A Popular President
The thing about him is, he just keeps going.
At 67, he continues to be, as Anna Quindlen once wrote, like one of those inflatable toys with sand weighting the bottom - you knock him over and he pops back up.
As Hillary stumbles and President Obama slumps, Bill Clinton keeps getting more popular.
The women, the cheesy behavior, the fundraising excesses, the self-pity, the adolescent narcissism, the impeachment, the charges of racially tinged insults against Obama in 2008, the foundation dishabille - all that percussive drama has faded to a mellow saxophone riff for many Americans.
A recent Wall Street Journal/NBC News/Annenberg center poll showed that Clinton was, by a long shot, the most admired president of the last quarter-century. A new YouGov poll finds that among the last eight elected presidents, Clinton is regarded as the most intelligent and W. the least.
(Clinton and W. both should have been more aggressive in catching Osama. But certainly, if Clinton had been president post-9/11, there would have been no phony invasion of Iraq, and Katrina would have elicited more empathy.)
A Washington Post/ABC News poll in May found Bill's approval ratings rebounding to the highest they had been since early in his presidency. Even some who used to mock his lip-biting have decided that warmth, even if it's fake at times, beats real chilliness.
Speaking at the 92nd Street Y last month, Bill O'Reilly was asked by Geraldo Rivera whether the country would have been better off electing Hillary instead of Barack Obama.
"With Hillary you get Bill," O'Reilly replied. "And Bill knows what's going on. You may not like him but he knows what's going on. Hillary doesn't understand how the world works."
Except for LBJ and Nixon, ex-presidents tend to grow more popular. Yet Bill Clinton, wandering the global stage as a former president who may return to the White House as the husband of a president, plays a unique role in American history. (Newly released Clinton library documents revealed that Bill, believing it punchier, preferred to use "America" and "Americans" in speeches rather than "the United States" and "people of the United States.")
But why is he burning brighter now, when the spotlight should be on his successor and his wife?
Do we miss the days when the National Debt Clock was retired? Are we more accepting that politicians have feet of clay? Are we tired of leaders who act as burdened as Sisyphus? Do we miss having a showman and a show?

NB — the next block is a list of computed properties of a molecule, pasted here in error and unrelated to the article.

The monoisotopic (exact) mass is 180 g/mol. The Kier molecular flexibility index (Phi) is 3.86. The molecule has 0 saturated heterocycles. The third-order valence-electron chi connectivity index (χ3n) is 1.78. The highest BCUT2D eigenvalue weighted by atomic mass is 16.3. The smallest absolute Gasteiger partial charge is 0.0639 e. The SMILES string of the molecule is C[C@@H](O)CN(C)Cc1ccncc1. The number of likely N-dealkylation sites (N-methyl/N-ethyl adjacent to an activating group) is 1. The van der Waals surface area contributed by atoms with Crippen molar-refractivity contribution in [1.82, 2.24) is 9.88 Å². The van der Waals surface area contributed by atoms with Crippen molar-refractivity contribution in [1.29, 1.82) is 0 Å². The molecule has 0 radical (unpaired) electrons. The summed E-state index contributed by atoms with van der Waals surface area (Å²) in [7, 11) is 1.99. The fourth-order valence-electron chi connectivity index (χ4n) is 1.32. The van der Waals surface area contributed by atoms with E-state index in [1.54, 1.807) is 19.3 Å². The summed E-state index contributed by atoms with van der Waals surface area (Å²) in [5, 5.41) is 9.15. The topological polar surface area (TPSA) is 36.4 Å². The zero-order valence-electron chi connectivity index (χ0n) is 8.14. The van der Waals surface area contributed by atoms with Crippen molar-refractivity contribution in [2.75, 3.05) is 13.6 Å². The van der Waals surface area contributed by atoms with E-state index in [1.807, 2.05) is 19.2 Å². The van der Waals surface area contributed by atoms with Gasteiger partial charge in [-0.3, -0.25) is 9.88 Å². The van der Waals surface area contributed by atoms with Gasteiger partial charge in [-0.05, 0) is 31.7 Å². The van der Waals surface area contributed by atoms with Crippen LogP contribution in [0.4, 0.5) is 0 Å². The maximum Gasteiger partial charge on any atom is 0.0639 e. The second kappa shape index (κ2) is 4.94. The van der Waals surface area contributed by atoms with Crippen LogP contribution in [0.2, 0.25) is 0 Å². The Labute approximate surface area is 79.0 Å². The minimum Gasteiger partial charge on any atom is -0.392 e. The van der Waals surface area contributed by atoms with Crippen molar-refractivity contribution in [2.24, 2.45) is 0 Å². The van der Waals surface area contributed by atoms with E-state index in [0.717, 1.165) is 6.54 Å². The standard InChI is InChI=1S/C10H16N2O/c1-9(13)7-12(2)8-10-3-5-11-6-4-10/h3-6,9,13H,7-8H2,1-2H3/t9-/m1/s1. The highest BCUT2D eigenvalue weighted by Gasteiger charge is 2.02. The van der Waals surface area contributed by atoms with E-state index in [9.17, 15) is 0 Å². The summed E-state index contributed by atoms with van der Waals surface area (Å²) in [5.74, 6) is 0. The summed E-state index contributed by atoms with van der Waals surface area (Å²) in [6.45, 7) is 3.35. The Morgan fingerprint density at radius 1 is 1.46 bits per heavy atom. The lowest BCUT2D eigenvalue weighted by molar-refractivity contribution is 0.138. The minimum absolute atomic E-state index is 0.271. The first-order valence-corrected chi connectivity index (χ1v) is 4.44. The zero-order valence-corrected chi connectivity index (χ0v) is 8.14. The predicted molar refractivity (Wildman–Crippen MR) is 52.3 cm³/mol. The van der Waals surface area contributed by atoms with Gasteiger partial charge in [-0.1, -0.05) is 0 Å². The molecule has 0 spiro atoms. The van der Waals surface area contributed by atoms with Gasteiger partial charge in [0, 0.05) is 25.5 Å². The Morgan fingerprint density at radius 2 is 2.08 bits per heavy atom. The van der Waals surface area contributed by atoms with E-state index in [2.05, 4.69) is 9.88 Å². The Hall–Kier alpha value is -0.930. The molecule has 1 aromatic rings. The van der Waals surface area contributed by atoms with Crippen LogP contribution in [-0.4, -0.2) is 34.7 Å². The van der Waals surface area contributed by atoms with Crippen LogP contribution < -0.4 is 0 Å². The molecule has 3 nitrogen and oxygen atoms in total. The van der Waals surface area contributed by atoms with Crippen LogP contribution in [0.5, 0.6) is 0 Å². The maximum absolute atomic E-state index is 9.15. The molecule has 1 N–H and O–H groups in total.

"Maybe they admire his vegan body," said David Axelrod impishly, before replying seriously: "He's the most seductive character that we've seen in American politics in our lifetime. He just has this unbelievably resilient and seductive personality."
James Carville noted dryly: "People are confused. They don't know which one they like more, the peace or the prosperity." He calls Clinton the "anti-Putin," someone who did not exercise power to harm people but to help them.
42 had greater strengths and greater weaknesses than the average pol.
Rand Paul accused Clinton of "predatory" behavior. Liz Cheney told Politico's Mike Allen that she trusts Hillary more than she trusts Bill, implying that was because of Monica Lewinsky. And Todd "legitimate rape" Akin defended himself on Fox News this past week by hitting Clinton's "long history of sexual abuse and indecency."
But GOP pollster Kellyanne Conway said the words "Monica" and "liberal" rarely come up when she polls about Bill Clinton. The words "global" and "philanthropic" come up. She said that after Clinton, people "shrugged their shoulders at what had once made them raise their eyebrows."
"He was a good ambassador for the baby boomer generation," she said. "Who hasn't screwed up? Who hasn't had a third and fourth chance?"
Perhaps, given the tribal wars in Washington and dark tides loose in the world, there's a longing for Bill's better angels: the Happy Warrior desire to get up every day and go at it, no matter how difficult; the unfailing belief that in the future things will be better; the zest in the hand-to-hand combat of politics and policy, the reaching out to Newt Gingrich and other Republicans - even through government shutdowns and impeachment - and later teaming up with Bush Senior.
"There's a suspicion among a lot of people that Obama doesn't much care for politics," Carville said. "It's amazing that a man can be so successful at something he really doesn't like. It's like if you found out that Peyton Manning didn't like to play football."
Mike Murphy, the Republican strategist, said that Obama's fade has been "the best Clinton rehab."
Murphy noted the irony that first, Bill had to use his extroverted personality, his talent as Explainer in Chief and his "empathy ray gun" to help Obama get re-elected, and now he will need to use those skills to push another clinical, cerebral candidate - his wife - up the hill.
"The one guy he can't help elect is himself because of that pesky Constitution," Murphy said. "But of course, that's what he'd love to do."
c.2014 New York Times News Service